Personal watercraft speeds, wakes, and operations near other users can pose hazards and conflicts, especially to canoeists and sea kayakers. Kayakers and canoeists have complained about PWC, and other visitors have complained that PWC use conflicts with swimming and other beach activities.
Under this proposed regulation, PWC would be reinstated in 10 special use areas throughout the national seashore. All visitors would experience beneficial impacts due to restricting PWC to flat-wake speeds when operating within national seashore boundaries, which should reduce conflicts between PWC and other users, particularly swimmers, anglers, and nonmotorized boaters. In addition, park staff would support the state boater education program; if such support resulted in more PWC operators enrolling in the program, all visitors could experience beneficial impacts as 83% of all PWC operators involved in accidents in North Carolina in 2003 had no formal PWC education.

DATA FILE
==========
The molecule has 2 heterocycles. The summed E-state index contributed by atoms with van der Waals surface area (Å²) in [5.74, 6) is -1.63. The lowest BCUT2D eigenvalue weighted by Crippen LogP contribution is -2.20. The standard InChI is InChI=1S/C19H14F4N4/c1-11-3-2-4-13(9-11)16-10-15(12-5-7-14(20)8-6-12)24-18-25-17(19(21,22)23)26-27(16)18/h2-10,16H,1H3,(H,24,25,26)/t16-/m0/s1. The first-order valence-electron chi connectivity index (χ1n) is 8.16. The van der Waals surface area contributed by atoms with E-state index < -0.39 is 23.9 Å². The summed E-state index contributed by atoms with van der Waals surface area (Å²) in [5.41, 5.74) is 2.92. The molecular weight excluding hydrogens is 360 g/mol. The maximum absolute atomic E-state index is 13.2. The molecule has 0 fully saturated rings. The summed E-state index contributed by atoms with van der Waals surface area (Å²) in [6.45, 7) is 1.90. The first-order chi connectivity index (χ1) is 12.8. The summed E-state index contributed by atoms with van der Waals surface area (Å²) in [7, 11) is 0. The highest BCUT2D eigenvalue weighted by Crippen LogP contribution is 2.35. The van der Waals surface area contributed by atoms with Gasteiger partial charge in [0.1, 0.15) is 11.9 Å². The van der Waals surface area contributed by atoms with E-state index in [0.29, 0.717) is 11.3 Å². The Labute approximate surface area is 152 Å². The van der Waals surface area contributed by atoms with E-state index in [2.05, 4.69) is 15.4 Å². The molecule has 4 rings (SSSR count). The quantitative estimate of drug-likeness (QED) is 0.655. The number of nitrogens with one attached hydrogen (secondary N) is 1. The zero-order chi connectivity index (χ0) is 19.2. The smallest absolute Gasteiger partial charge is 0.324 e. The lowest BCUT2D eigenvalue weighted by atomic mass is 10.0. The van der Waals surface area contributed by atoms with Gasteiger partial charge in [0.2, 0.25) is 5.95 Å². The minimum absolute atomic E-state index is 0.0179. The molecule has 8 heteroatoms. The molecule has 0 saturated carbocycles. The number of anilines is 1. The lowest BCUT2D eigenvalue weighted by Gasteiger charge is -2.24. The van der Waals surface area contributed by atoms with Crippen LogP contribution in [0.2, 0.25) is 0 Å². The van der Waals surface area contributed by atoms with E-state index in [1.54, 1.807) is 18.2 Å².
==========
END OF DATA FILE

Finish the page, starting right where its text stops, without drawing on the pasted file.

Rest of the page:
PWC Users/Swimmer Conflicts. Personal watercraft would have access to two special use areas on the soundside of Shackleford Banks, with a non-use area in between where the maritime forest fronts the shoreline. This non-use area was chosen based on congestion and safety issues at the island, where swimming and beach activities (including overnight camping) are common. Therefore, by restricting PWC use in this popular area, impacts on swimmers would be reduced compared to reinstating PWC throughout the entire island, and impacts would be negligible to minor and of short duration in this area.